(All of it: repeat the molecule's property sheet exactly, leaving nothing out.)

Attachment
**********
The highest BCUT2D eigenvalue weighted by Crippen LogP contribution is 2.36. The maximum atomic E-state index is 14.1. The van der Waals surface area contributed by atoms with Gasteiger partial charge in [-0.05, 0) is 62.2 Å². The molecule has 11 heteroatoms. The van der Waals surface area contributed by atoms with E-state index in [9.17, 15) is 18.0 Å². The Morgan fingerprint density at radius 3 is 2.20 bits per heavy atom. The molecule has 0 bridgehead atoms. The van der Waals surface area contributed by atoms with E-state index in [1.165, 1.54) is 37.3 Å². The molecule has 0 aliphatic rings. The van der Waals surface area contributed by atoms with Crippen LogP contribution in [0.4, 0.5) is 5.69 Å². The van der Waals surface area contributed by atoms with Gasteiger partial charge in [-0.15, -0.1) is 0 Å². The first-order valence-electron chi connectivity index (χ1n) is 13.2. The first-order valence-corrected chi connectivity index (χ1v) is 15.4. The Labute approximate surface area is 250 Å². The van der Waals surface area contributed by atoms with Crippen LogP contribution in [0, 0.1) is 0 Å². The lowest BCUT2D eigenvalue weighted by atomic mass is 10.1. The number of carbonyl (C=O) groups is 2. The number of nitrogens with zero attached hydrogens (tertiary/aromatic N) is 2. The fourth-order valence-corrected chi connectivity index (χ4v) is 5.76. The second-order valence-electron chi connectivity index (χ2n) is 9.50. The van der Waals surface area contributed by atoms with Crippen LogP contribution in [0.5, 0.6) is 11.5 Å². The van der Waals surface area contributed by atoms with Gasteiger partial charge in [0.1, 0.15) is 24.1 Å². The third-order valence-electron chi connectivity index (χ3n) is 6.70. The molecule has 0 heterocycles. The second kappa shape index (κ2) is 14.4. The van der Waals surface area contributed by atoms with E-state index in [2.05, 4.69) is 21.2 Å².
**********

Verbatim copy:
The highest BCUT2D eigenvalue weighted by Crippen LogP contribution is 2.36. The maximum atomic E-state index is 14.1. The van der Waals surface area contributed by atoms with Gasteiger partial charge in [-0.05, 0) is 62.2 Å². The molecule has 11 heteroatoms. The van der Waals surface area contributed by atoms with E-state index in [9.17, 15) is 18.0 Å². The Morgan fingerprint density at radius 3 is 2.20 bits per heavy atom. The molecule has 0 bridgehead atoms. The van der Waals surface area contributed by atoms with E-state index in [1.165, 1.54) is 37.3 Å². The molecule has 0 aliphatic rings. The van der Waals surface area contributed by atoms with Crippen LogP contribution in [0.4, 0.5) is 5.69 Å². The van der Waals surface area contributed by atoms with Gasteiger partial charge in [-0.15, -0.1) is 0 Å². The first-order valence-electron chi connectivity index (χ1n) is 13.2. The first-order valence-corrected chi connectivity index (χ1v) is 15.4. The Labute approximate surface area is 250 Å². The van der Waals surface area contributed by atoms with Crippen LogP contribution in [0, 0.1) is 0 Å². The lowest BCUT2D eigenvalue weighted by atomic mass is 10.1. The number of carbonyl (C=O) groups is 2. The number of nitrogens with zero attached hydrogens (tertiary/aromatic N) is 2. The fourth-order valence-corrected chi connectivity index (χ4v) is 5.76. The second-order valence-electron chi connectivity index (χ2n) is 9.50. The van der Waals surface area contributed by atoms with Crippen LogP contribution in [0.5, 0.6) is 11.5 Å². The van der Waals surface area contributed by atoms with Gasteiger partial charge in [0.1, 0.15) is 24.1 Å². The third-order valence-electron chi connectivity index (χ3n) is 6.70. The molecule has 0 heterocycles. The second kappa shape index (κ2) is 14.4. The van der Waals surface area contributed by atoms with E-state index in [2.05, 4.69) is 21.2 Å².